We tested the effects of 15H8 on platelet (Figure 7A) and fibrin (Figure 7B) deposition in thrombogenic devices deployed into arteriovenous shunts in 2 baboons (Figure 2). Thrombus formation is triggered in the collagen-coated segment of the graft where the initial wall shear rates is ∼265 s−1. A distal expansion chamber made of silicon rubber is incorporated to assess thrombus propagation under lower shear (<30 s−1; Figure 2). 15H8 (5-6 mg/kg IV) prolonged the aPTT from 29.5 to 50 seconds in 1 baboon, and from 33.5 to 78 seconds in a second animal. Based on the curve in Figure 3C (black circles), these results indicate substantial (∼99%) inhibition of fXII activity. The inhibitory effect lasted >24 hours. Results were obtained for 9 thrombogenic devices tested before, and 4 devices tested after, 15H8 administration. Devices were tested sequentially, and at least 30 minutes were allowed to lapse between removal of a device and placement of a new device. Data and means are shown in Figure 7, however, the design of the study is not conducive to a detailed statistical analysis.15H8 did not affect platelet deposition (Figure 7A) within the collagen-coated graft, had a modest effect in the linker downstream from the collagen, and caused a substantial reduction (∼80%) compared with control in the expansion chamber. 15H8 reduced fibrin deposition by 70% ± 5% in the collagen-coated portion of the graft (Figures 7B, left panel), and by 95% ± 1% in the linker-expansion chamber (Figure 7B, right panel). The grafts promote thrombin generation that is detectable in the systemic circulation as a TAT complex.8,13 15H8 reduced TAT levels by ∼50% (Figure 7C).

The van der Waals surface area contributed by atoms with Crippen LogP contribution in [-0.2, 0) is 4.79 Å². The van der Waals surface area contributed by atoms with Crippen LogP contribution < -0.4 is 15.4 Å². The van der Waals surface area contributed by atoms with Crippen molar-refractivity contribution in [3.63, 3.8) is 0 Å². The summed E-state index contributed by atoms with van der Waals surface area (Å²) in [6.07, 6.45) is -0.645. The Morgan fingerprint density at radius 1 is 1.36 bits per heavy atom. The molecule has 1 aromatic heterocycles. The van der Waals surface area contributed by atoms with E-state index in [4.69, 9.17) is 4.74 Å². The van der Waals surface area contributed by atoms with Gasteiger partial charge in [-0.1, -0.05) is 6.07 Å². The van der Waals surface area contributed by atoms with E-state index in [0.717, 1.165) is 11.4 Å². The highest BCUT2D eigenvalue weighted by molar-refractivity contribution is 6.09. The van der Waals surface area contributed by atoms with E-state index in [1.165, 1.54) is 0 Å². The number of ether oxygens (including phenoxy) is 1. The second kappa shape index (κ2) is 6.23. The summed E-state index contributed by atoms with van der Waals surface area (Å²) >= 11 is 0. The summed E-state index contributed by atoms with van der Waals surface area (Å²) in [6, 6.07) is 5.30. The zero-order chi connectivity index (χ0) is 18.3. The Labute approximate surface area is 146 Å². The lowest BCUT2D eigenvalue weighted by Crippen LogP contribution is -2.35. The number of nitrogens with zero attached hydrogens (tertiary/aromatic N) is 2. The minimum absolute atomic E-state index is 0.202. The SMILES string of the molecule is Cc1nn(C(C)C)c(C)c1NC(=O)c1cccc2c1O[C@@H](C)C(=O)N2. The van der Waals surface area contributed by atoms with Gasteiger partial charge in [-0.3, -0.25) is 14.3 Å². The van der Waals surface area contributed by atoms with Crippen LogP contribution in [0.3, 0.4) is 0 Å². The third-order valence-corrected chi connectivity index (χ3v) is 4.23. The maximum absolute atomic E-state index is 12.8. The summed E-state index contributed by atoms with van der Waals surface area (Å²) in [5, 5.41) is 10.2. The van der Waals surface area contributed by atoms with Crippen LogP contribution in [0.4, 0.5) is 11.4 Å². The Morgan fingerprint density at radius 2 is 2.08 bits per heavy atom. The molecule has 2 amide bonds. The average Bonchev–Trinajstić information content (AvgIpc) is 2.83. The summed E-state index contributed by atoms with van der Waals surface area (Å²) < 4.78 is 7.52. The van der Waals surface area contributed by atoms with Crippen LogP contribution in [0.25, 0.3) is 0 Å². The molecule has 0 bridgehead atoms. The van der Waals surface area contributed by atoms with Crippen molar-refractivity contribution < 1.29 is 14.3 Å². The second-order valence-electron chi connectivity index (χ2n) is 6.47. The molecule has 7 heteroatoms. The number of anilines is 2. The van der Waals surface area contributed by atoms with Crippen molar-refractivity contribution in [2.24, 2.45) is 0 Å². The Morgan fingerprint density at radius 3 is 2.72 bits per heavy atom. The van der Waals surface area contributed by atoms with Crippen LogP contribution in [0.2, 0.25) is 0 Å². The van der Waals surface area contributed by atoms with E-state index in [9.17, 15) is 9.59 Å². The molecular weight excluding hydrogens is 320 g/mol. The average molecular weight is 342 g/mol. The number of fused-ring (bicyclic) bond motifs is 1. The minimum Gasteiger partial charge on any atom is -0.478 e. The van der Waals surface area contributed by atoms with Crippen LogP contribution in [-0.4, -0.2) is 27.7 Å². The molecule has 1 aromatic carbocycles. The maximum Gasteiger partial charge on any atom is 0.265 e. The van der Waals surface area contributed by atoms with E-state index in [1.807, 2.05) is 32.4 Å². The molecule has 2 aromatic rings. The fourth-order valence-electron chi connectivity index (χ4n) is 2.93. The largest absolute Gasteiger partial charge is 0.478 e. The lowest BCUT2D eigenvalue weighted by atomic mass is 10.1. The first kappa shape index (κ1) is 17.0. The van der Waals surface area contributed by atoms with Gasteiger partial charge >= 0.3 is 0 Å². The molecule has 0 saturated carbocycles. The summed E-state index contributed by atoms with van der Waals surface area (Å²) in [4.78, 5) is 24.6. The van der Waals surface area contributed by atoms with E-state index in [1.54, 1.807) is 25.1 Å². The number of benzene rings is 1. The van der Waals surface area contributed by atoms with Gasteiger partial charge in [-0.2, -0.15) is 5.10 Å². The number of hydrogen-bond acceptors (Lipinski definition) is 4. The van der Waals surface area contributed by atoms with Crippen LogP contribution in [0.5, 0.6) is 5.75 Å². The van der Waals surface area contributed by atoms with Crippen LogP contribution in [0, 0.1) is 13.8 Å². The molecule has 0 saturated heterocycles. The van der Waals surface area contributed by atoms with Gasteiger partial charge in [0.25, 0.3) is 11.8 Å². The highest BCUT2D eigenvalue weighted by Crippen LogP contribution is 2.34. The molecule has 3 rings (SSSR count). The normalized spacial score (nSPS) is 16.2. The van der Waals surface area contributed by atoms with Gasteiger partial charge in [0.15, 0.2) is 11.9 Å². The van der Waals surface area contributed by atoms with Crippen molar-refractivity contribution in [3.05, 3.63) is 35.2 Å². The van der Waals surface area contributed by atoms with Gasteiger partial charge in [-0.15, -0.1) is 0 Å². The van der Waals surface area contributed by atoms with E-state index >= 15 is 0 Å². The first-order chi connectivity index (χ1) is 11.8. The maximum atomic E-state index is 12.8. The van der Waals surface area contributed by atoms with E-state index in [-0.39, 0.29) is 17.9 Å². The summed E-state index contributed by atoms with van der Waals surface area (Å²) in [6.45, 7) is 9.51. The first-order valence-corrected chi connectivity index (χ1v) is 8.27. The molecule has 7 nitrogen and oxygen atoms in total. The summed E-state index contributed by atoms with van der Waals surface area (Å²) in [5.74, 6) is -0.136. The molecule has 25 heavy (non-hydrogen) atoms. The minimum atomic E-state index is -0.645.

Anticoagulants currently used for treating or preventing thromboembolism directly inhibit thrombin or factor Xa activity, or limit production of their precursors. Although effective, this strategy increases bleeding risk because the targeted proteases are central to hemostasis. This places limits on the types of patients who can be treated safely with anticoagulants, and the clinical scenarios in which treatment is applied. The intuitive notion that thrombosis reflects “hemostasis in the wrong place” has been brought into question by data from rodent models demonstrating prothrombotic roles for the proteases fXIa and fXIIa.6,7,8,9-10,38,39-40 These observations suggest that it may be possible to develop therapies in which antithrombotic effects are largely or completely dissociated from antihemostatic effects.